May 13, 2013
Scotland and the Caribbean? The architecture of Glasgow tells a dramatic story. Here, in the center of town, is the many-pillared Gallery of Modern Art, monumental even for a museum, which used to be the house of William Cunninghame when Glasgow was the eighteenth-century port of entry for tobacco and sugar cane. All the grand mansions in the city were built on that transatlantic trade.
The University of Glasgow has now hosted a conference to celebrate the 50th anniversary of Beyond a Boundary, C. L. R. James’ book on cricket, taking advantage of a new global initiative to bring speakers from abroad. The conference itself was organized by Sociology, Geography, as well as English, an interdisciplinary consortium with a shared interest in James, and more generally in maritime networks in the making of modernity.
I can’t think of another conference with so many sports fans — organizers, speakers, attendees — several of them serious athletes themselves. (Chris Gair, head of English, is at this very moment participating in the triathlon at Lanzarote.) The usual suspects were all here: Robert Hill, James’s literary executor; Selma James, who had married James in 1955 and was with him when he wrote the book; and Mike Dibb, BBC filmmaker with two documentaries on James to his credit.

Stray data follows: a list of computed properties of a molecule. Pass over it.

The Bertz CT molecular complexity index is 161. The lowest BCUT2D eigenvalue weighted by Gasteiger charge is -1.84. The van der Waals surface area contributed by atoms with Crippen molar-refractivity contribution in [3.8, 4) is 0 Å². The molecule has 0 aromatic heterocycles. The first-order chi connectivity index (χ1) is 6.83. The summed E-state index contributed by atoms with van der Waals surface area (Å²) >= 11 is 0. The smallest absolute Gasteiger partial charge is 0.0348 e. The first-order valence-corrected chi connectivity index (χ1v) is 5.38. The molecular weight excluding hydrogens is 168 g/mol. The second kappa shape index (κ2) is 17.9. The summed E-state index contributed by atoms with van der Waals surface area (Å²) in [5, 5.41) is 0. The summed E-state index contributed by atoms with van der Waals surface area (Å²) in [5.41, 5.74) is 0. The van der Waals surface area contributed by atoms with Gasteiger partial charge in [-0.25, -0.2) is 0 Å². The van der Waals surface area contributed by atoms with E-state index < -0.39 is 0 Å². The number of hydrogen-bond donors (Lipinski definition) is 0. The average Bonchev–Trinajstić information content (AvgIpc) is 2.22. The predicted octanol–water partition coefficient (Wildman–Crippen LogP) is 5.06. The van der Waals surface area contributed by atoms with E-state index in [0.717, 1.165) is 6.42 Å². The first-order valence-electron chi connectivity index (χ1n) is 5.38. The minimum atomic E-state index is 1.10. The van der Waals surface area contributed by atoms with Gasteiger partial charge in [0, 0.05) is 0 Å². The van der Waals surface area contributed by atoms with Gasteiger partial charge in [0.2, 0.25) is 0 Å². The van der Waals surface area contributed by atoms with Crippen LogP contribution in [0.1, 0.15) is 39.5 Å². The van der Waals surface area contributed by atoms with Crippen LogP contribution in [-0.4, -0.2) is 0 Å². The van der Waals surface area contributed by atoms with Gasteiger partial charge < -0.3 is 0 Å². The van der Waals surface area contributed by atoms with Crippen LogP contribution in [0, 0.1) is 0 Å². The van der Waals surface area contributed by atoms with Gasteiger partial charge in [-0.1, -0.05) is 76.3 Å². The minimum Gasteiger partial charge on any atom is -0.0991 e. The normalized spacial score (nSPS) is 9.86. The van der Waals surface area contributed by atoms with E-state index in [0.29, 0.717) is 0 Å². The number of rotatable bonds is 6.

Also here was Mike Brearley, OBE, captain of the cricket teams of Cambridge University, Middlesex, and England from 1961 to 1983. Brearley sounded like an intellectual (he’d been an analyst for the past 20 years); his talk was on different scales of knowledge, from practical hands-on techniques perfected by the players, to larger understanding of the place of cricket in the world. Looking him up, I learned that his association with cricket had always been intertwined with his opposition to apartheid. In the late 1960s, working closely with John Arlott, iconic BBC commentator, he had called for the cessation of all tours to South Africa. The South African 1970 tour to England was then also cancelled, and South Africa was officially excluded from Test cricket for 21 years, to be reinstated only in 1991, when the de Klerk government lifted the ban on the African National Congress and released Nelson Mandela.
Yes, all of that and much more, embedded in cricket.